The adoption of free, four-year-old universal preschool has greatly increased the demand for additional child-care services in Georgia and Oklahoma, a key finding for those states as well as for the national economy as President Barack Obama pushes his own universal pre-K agenda.
Researchers had wondered whether or not such universal programs would supplant other forms of child care, states a study done by the Cambridge, Mass.-based National Bureau of Economic Research in December and released this week.
The demand for early-childhood care increased 25 percent in Georgia, where dollars allocated to universal pre-K follow students to government-approved public and private facilities, write Daphna Bassok, Maria Fitzpatrick, and Susanna Loeb. The pre-K program began in 1995.
Meanwhile in Oklahoma, demand for public child-care programs increased by 30 percent, they said. That state sends funding directly to public schools, which then offer the service. That program began in 1998.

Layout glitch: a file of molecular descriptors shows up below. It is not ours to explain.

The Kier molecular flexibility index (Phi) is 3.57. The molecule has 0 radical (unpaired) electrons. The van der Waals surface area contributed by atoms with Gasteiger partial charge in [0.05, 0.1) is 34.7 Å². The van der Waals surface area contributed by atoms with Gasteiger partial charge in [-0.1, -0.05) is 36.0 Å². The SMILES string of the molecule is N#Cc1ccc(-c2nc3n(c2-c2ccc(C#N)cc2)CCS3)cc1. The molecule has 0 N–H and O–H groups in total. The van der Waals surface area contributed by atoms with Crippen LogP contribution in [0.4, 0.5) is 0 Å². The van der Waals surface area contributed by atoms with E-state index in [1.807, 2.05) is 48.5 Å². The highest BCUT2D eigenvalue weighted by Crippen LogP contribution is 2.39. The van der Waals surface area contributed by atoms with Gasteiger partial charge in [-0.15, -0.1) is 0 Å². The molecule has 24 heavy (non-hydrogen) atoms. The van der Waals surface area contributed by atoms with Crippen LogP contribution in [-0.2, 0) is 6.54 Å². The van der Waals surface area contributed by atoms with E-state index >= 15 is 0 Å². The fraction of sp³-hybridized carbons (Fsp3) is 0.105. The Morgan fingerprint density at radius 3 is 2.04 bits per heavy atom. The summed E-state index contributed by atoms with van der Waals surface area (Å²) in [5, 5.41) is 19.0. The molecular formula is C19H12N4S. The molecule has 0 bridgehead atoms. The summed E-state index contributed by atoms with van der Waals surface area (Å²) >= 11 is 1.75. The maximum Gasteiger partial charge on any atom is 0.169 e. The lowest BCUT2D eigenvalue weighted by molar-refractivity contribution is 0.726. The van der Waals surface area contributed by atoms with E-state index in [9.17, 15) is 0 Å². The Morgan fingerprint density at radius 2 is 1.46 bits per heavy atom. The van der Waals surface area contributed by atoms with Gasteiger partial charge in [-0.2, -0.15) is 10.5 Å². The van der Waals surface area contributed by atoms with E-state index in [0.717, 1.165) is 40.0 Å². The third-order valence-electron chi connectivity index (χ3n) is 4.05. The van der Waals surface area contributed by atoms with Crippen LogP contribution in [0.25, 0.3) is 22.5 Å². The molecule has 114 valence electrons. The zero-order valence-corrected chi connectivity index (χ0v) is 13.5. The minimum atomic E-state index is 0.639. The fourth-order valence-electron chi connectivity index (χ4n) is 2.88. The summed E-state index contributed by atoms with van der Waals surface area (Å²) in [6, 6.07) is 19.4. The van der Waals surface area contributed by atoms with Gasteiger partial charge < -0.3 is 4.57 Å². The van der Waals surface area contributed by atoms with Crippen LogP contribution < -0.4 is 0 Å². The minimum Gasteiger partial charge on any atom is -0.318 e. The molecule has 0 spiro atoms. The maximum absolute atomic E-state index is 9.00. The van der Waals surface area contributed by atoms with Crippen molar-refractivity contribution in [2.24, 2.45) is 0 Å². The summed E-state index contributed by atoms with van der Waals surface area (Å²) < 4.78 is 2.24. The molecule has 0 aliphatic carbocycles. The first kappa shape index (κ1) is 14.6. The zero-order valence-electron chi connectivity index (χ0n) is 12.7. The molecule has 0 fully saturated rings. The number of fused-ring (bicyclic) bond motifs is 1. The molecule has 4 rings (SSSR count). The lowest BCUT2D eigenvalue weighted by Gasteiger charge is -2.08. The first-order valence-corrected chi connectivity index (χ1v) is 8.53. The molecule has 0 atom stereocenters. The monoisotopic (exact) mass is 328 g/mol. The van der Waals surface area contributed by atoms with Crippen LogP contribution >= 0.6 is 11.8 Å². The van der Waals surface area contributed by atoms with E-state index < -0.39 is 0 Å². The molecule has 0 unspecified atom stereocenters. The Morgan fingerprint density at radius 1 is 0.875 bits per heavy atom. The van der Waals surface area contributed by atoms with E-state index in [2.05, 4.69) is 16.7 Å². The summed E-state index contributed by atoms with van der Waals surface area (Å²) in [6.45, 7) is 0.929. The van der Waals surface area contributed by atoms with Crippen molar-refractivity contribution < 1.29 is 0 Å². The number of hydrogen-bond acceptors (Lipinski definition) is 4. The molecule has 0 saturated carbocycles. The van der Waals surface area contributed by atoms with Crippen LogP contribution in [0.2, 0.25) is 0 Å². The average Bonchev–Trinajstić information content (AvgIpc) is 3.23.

“The differences likely stem from the states’ choices of provision versus funding,” the researchers wrote.
The most positive effects were felt in rural areas in both states, researchers added.
The researchers said that understanding why the markets shifted must be more closely studied.
A version of this news article first appeared in the Early Years blog.